A look into the life at Homestead Heritage

One of the classes offered at the Homestead to local Wacoans and other non-community members is blacksmithing. Brooke Giacin | Multimedia Journalist Photo credit: Brooke Giacin

By Phoebe Alwine | Reporter

Pottery spinning, yarn weaving, wood chippings, metal tools and the smell of baked goods are some of the treasures at Homestead Heritage, a community approximately 20 minutes away from Baylor.

Homestead prides itself on being an intentional Christian community valuing sustainability, agriculture, self-sufficiency and craftsmanship. Seated on 510 acres and consisting of a craft village, faming land, pastures and housing, the close-knit community is home to around 1,000 members.

Homestead Heritage’s website states that while not affiliated with a larger organization, it shares beliefs with many Christian groups such as Baptist, Mennonites and Methodists.

“We are nondenominational, but our roots do go back to Anabaptist roots,” Hailey Scarbrough, a potter at Homestead, said.

The community stresses the importance of bringing the Bible into everyday activities. The website also shares that members believe in living a simplistic life, which is a main reason for their agrarian and craftsmanship lifestyle.

“Faith has to do with everything I do and the kind of person I’m hoping to be,” Angela Annunziato, a gristmill worker at the Homestead, said.

Their faith and beliefs lead the members of the community to utilize craftsmanship as one of the main resources to life at the Homestead. Their skills include pottery, blacksmithing, basket weaving, carpentry, the gristmill, yarn weaving and agricultural work.

“Products made from scratch are a lot better quality than factory-made products, and it’s very rewarding to use something that you made from scratch,” James Collins, blacksmith at the Homestead, said.

Children in the community begin crafting at an early age, enabling the members of the Homestead to be well-rounded in all crafts.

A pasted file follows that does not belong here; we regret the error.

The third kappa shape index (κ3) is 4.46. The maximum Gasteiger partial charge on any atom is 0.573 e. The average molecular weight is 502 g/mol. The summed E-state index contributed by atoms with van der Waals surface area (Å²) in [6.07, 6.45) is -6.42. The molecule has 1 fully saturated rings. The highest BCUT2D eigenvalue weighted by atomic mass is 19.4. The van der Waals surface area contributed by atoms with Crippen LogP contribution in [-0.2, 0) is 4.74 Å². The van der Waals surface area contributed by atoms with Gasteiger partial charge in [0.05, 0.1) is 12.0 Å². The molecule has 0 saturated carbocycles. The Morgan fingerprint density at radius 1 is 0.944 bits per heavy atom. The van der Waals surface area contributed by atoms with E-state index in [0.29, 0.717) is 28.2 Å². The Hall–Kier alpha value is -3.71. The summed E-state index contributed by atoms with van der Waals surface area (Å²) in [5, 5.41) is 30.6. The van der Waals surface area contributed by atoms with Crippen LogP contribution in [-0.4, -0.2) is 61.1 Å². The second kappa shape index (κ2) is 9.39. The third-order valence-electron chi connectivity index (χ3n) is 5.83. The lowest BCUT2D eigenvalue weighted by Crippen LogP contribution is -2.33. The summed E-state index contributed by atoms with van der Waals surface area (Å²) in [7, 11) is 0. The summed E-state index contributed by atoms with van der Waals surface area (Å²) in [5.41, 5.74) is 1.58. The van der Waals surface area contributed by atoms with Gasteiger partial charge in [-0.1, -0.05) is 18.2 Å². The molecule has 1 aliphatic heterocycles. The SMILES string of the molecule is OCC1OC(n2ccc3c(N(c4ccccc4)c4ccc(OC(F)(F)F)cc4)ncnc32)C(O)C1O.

“You can start kids with hand sewing as young as 4 or 5. For pottery it would be a bit older you have to have good hand-eye coordination,” Brandon Trevino, a potter at the Homestead, said. “Most people in the community have knowledge in each of the different crafts.”

The community stresses an agrarian lifestyle, meaning they produce and maintain farmland. The website also explains that the members use natural farming techniques such as draft horses for plowing, mules for cutting grain and a water-powered gristmill, which grinds grain.

“The advantage to farming our own food is that we know where it comes from,” Annunziato said. “It’s high quality stuff; organic, non-GMO, no pesticides. We know exactly what we’re mixing into all our baking mixes.”

While they maintain a life of farming, self-sufficiency, crafting and producing, the members of the Homestead Heritage, such as Scarbrough, also value being connected with the Waco community.

“We offer many classes here for crafting. People will come in here and spend eight or nine hours with us,” Scarbrough said. “I teach most of the [pottery] classes and I’ve personally become good friends with a lot of people in the surrounding Waco area.”

The Homestead offers around 120 classes at The Ploughshare Institute for Sustainable Culture. Classes include woodworking, blacksmithing, basket weaving, knitting, yarn spinning and kitchen skills.

During these classes, people learn key craftsmanship skills taught by various craft masters of the community. Offering classes enables the Waco community to learn the ways of the Homestead Heritage.

Saturdays at the Homestead are a great way for the Waco community to be involved with their way of life. The Homestead offers “make-your-own” activities for children, where kids can learn to weave baskets, make clay pots, shape a spoon with the blacksmith and stamp leather.

The Homestead’s website provides information on how to register for classes or to check availability. They also have hay rides around their community to share their agrarian way of life with outsiders.

The Thanksgiving Fair is an annual tradition bringing thousands of outsiders to The Homestead. This action-packed two-day event includes craft demonstrations, agricultural exhibits, live Gospel music from the Heritage Choir and Orchestra, food and shopping.

“In 2019 we had around 15,000 people come out [to the fair]. It’s a big way for us to come together,” Trevino said. “I think the biggest reward is getting to interact with the people during crafts, food and the music.”

The Homestead Heritage furthers its connection with the Waco community through the Café Homestead. This on-site restaurant is a favorite among locals and serves farm-to-table meals.

“We will basically have a new menu every season because different foods grow better in other seasons,” Andrew Taylor, the general manager of Café Homestead, said.

Due to the Homestead’s emphasis on growing its own produce, all of the food at Café Homestead is all natural and mostly organic.

“The café brings in a ton of people from the Waco area,” Taylor said.

The Homestead Heritage’s focus is on a self-sustaining, agriculture-forward, craftsmanship lifestyle. Yet the members of the community greatly value the connections with the surrounding Waco area.